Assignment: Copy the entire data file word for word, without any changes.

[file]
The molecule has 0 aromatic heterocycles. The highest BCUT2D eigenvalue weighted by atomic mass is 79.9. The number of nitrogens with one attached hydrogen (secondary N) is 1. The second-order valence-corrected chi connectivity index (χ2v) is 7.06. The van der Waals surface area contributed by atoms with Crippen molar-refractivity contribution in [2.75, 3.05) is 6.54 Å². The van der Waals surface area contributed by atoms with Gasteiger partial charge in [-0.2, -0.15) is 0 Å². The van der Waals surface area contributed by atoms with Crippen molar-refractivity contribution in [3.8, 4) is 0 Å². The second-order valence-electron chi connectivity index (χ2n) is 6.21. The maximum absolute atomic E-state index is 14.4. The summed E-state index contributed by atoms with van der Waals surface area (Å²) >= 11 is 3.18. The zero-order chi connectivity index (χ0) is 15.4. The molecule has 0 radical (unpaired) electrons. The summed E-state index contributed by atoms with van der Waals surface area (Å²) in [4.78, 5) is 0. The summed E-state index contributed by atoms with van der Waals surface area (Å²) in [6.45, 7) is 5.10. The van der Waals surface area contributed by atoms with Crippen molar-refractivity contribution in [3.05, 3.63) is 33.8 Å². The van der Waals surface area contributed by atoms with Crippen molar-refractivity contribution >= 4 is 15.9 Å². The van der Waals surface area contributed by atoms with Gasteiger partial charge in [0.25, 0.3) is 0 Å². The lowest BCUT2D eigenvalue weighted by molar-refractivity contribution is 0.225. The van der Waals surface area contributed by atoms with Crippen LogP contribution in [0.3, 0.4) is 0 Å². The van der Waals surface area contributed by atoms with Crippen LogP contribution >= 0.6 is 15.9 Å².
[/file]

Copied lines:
The molecule has 0 aromatic heterocycles. The highest BCUT2D eigenvalue weighted by atomic mass is 79.9. The number of nitrogens with one attached hydrogen (secondary N) is 1. The second-order valence-corrected chi connectivity index (χ2v) is 7.06. The van der Waals surface area contributed by atoms with Crippen molar-refractivity contribution in [2.75, 3.05) is 6.54 Å². The van der Waals surface area contributed by atoms with Gasteiger partial charge in [-0.2, -0.15) is 0 Å². The van der Waals surface area contributed by atoms with Crippen molar-refractivity contribution in [3.8, 4) is 0 Å². The second-order valence-electron chi connectivity index (χ2n) is 6.21. The maximum absolute atomic E-state index is 14.4. The summed E-state index contributed by atoms with van der Waals surface area (Å²) >= 11 is 3.18. The zero-order chi connectivity index (χ0) is 15.4. The molecule has 0 radical (unpaired) electrons. The summed E-state index contributed by atoms with van der Waals surface area (Å²) in [4.78, 5) is 0. The summed E-state index contributed by atoms with van der Waals surface area (Å²) in [6.45, 7) is 5.10. The van der Waals surface area contributed by atoms with Crippen molar-refractivity contribution in [3.05, 3.63) is 33.8 Å². The van der Waals surface area contributed by atoms with Crippen molar-refractivity contribution >= 4 is 15.9 Å². The van der Waals surface area contributed by atoms with Gasteiger partial charge in [0.25, 0.3) is 0 Å². The lowest BCUT2D eigenvalue weighted by molar-refractivity contribution is 0.225. The van der Waals surface area contributed by atoms with Crippen LogP contribution in [0.3, 0.4) is 0 Å². The van der Waals surface area contributed by atoms with Crippen LogP contribution >= 0.6 is 15.9 Å².